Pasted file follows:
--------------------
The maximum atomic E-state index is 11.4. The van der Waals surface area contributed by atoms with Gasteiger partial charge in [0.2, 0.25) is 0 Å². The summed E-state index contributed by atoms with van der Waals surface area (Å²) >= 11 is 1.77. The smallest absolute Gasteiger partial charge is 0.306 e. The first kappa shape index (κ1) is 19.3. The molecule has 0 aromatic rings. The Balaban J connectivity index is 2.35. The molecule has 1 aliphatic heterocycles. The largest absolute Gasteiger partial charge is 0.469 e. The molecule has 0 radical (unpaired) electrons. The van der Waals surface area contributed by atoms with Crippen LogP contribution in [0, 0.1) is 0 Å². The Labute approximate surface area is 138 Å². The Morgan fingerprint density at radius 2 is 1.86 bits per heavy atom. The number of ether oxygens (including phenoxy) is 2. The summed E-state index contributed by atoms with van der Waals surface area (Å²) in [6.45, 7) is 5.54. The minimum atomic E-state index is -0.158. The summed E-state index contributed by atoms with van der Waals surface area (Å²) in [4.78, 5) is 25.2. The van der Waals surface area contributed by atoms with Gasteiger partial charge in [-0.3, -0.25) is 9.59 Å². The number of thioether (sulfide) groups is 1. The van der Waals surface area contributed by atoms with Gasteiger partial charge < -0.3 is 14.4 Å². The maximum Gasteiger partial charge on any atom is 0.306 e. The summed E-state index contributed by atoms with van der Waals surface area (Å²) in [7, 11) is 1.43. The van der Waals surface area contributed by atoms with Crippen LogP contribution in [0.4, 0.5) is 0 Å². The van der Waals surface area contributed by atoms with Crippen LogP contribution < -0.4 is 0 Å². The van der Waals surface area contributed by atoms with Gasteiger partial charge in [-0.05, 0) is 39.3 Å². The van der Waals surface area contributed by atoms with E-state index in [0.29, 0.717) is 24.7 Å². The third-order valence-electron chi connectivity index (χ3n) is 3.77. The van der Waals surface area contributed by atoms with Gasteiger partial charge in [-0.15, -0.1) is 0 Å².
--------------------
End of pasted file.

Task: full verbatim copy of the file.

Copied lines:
The maximum atomic E-state index is 11.4. The van der Waals surface area contributed by atoms with Gasteiger partial charge in [0.2, 0.25) is 0 Å². The summed E-state index contributed by atoms with van der Waals surface area (Å²) >= 11 is 1.77. The smallest absolute Gasteiger partial charge is 0.306 e. The first kappa shape index (κ1) is 19.3. The molecule has 0 aromatic rings. The Balaban J connectivity index is 2.35. The molecule has 1 aliphatic heterocycles. The largest absolute Gasteiger partial charge is 0.469 e. The molecule has 0 radical (unpaired) electrons. The van der Waals surface area contributed by atoms with Crippen LogP contribution in [0, 0.1) is 0 Å². The Labute approximate surface area is 138 Å². The Morgan fingerprint density at radius 2 is 1.86 bits per heavy atom. The number of ether oxygens (including phenoxy) is 2. The summed E-state index contributed by atoms with van der Waals surface area (Å²) in [6.45, 7) is 5.54. The minimum atomic E-state index is -0.158. The summed E-state index contributed by atoms with van der Waals surface area (Å²) in [4.78, 5) is 25.2. The van der Waals surface area contributed by atoms with Gasteiger partial charge in [-0.3, -0.25) is 9.59 Å². The number of thioether (sulfide) groups is 1. The van der Waals surface area contributed by atoms with Gasteiger partial charge < -0.3 is 14.4 Å². The maximum Gasteiger partial charge on any atom is 0.306 e. The summed E-state index contributed by atoms with van der Waals surface area (Å²) in [7, 11) is 1.43. The van der Waals surface area contributed by atoms with Crippen LogP contribution in [0.4, 0.5) is 0 Å². The van der Waals surface area contributed by atoms with Crippen LogP contribution < -0.4 is 0 Å². The van der Waals surface area contributed by atoms with Gasteiger partial charge in [-0.05, 0) is 39.3 Å². The van der Waals surface area contributed by atoms with E-state index in [0.29, 0.717) is 24.7 Å². The third-order valence-electron chi connectivity index (χ3n) is 3.77. The van der Waals surface area contributed by atoms with Gasteiger partial charge in [-0.15, -0.1) is 0 Å².